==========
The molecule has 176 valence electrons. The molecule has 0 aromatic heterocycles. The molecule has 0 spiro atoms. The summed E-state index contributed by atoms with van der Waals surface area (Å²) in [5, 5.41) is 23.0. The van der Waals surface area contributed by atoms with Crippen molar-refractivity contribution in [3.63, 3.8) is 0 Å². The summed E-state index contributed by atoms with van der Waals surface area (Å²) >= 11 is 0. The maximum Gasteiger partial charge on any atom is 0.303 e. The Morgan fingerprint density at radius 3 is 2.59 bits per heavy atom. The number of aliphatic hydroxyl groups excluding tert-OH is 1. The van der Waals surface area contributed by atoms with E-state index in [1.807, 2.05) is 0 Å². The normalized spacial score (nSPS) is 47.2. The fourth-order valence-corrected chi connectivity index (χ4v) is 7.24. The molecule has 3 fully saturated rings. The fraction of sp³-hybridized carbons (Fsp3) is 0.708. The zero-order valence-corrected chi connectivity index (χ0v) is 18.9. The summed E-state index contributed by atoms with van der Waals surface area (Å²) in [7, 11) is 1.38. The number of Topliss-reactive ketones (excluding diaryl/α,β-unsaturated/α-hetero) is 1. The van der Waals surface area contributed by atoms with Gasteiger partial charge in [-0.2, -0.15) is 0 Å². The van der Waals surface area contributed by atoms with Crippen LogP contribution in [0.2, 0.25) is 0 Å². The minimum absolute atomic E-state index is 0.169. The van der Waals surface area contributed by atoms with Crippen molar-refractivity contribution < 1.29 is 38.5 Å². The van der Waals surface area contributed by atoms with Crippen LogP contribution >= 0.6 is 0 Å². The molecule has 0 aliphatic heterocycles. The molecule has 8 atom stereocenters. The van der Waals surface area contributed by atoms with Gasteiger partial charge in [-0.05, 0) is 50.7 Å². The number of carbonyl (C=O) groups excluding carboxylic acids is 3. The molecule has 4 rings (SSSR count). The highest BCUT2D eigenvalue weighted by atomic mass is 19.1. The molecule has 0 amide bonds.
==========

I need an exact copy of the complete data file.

The molecule has 176 valence electrons. The molecule has 0 aromatic heterocycles. The molecule has 0 spiro atoms. The summed E-state index contributed by atoms with van der Waals surface area (Å²) in [5, 5.41) is 23.0. The van der Waals surface area contributed by atoms with Crippen molar-refractivity contribution in [3.63, 3.8) is 0 Å². The summed E-state index contributed by atoms with van der Waals surface area (Å²) >= 11 is 0. The maximum Gasteiger partial charge on any atom is 0.303 e. The Morgan fingerprint density at radius 3 is 2.59 bits per heavy atom. The number of aliphatic hydroxyl groups excluding tert-OH is 1. The van der Waals surface area contributed by atoms with E-state index in [1.807, 2.05) is 0 Å². The normalized spacial score (nSPS) is 47.2. The fourth-order valence-corrected chi connectivity index (χ4v) is 7.24. The molecule has 3 fully saturated rings. The fraction of sp³-hybridized carbons (Fsp3) is 0.708. The zero-order valence-corrected chi connectivity index (χ0v) is 18.9. The summed E-state index contributed by atoms with van der Waals surface area (Å²) in [7, 11) is 1.38. The number of Topliss-reactive ketones (excluding diaryl/α,β-unsaturated/α-hetero) is 1. The van der Waals surface area contributed by atoms with Gasteiger partial charge in [-0.2, -0.15) is 0 Å². The van der Waals surface area contributed by atoms with Crippen LogP contribution in [0.2, 0.25) is 0 Å². The minimum absolute atomic E-state index is 0.169. The van der Waals surface area contributed by atoms with Crippen molar-refractivity contribution < 1.29 is 38.5 Å². The van der Waals surface area contributed by atoms with Crippen LogP contribution >= 0.6 is 0 Å². The molecule has 0 aliphatic heterocycles. The molecule has 8 atom stereocenters. The van der Waals surface area contributed by atoms with Gasteiger partial charge in [-0.05, 0) is 50.7 Å². The number of carbonyl (C=O) groups excluding carboxylic acids is 3. The molecule has 4 rings (SSSR count). The highest BCUT2D eigenvalue weighted by atomic mass is 19.1. The molecule has 0 amide bonds.